FCC Chairman Ajit Pai Responds to Cher's Twitter Comments Opposing Net Neutrality Repeal

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Ajit Pai, chairman of the Federal Communications Commission (FCC), pauses while speaking during an open meeting in Washington, D.C. on Nov. 16, 2017. 

As the Federal Communications Commission's (FCC) vote to repeal Obama-era net neutrality vote approaches, Chairman Ajit Pai is taking an active approach to addressing concerns raised by the Republican-led proposal's critics. 

Speaking at an event in Washington, D.C. on Tuesday (Nov. 28) hosted by the R Street public policy research organization, which promotes free markets and limited government, Pai attempted to "cut through the hysteria" with a speech outlining what the plan will do and why he is advancing it. There, he also directly acknowledged criticisms raised by Cher and actors Alyssa Milano, Kumail Nanjiani, George Takei and Mark Ruffalo claiming the decision would free corporations like Verizon, Comcast and AT&T to block or throttle certain content or require websites to buy into internet "fast lanes." 

Referencing an online comment from Cher that said the FCC proposal would "include less Americans, not more," Pai responded that "the opposite is true."

"The digital divide is all too real," he said. "I've spent numerous visits and spent over 4,000 road miles on the road myself seeing it first hand. Too many rural and low income Americans are still unable to get high speed internet access, but heavy-handed Title II regulation makes that problem worse. They reduce investment in broadband networks, especially in rural and low-income areas. So, by turning back time so to speak and returning internet regulation to the pre-2015 era, we will expand broadband networks and bring high speed access to more Americans, not fewer."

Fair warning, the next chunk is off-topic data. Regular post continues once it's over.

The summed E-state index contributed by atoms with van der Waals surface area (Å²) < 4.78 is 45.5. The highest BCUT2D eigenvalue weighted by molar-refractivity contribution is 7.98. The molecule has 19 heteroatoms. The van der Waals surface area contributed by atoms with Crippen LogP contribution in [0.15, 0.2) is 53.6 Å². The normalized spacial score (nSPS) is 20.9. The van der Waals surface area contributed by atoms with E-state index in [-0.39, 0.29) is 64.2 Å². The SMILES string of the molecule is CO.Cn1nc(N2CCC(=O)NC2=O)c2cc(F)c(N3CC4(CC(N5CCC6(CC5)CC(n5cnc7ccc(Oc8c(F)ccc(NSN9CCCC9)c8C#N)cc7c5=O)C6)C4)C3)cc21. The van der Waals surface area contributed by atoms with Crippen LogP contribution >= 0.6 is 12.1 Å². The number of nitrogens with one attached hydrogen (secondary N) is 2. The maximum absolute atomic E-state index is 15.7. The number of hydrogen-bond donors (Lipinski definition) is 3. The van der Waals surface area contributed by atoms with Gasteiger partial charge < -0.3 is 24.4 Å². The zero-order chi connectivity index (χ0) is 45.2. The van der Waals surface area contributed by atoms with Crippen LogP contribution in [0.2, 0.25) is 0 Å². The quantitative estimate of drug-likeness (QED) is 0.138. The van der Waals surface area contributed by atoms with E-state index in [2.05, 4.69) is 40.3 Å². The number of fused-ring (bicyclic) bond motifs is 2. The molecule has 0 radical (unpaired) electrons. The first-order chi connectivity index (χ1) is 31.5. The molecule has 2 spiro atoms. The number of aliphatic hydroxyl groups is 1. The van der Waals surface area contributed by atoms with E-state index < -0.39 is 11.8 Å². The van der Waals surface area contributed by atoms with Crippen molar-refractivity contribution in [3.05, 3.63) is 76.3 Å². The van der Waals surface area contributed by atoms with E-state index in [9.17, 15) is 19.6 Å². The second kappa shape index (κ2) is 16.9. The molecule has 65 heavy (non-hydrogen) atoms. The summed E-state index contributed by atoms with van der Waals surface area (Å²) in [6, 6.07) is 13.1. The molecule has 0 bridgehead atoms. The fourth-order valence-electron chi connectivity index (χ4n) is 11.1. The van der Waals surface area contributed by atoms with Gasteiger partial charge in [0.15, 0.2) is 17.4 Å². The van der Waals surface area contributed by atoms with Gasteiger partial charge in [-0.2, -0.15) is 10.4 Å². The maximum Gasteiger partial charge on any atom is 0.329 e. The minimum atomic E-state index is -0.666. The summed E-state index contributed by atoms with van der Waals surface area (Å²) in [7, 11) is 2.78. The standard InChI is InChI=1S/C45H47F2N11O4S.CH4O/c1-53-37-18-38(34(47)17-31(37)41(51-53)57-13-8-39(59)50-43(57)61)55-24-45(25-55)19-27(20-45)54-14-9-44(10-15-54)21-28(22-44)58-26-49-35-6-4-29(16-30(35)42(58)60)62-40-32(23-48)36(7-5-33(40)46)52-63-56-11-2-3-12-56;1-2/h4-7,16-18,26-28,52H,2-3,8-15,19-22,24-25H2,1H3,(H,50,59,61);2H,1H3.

Pai also said that tech giants pose a larger threat to an open internet than FCC deregulation by discriminating against viewpoints online. 

"They might cloak their advocacy in the public interest," he said, "but the real interest of these internet giants is in using the regulatory process to cement their dominance in the internet economy."

Pai announced earlier this month the FCC would take a vote on Dec. 14 to overturn the current net neutrality rules implemented during the Obama administration that require internet service providers to treat all web traffic equally. If Pai's repeal passes, as it is expected to with Republicans holding three out of the FCC's five seats, it would also hand over regulatory oversight of service providers from the FCC to the Federal Trade Commission (FTC). 

Watch the full speech here:


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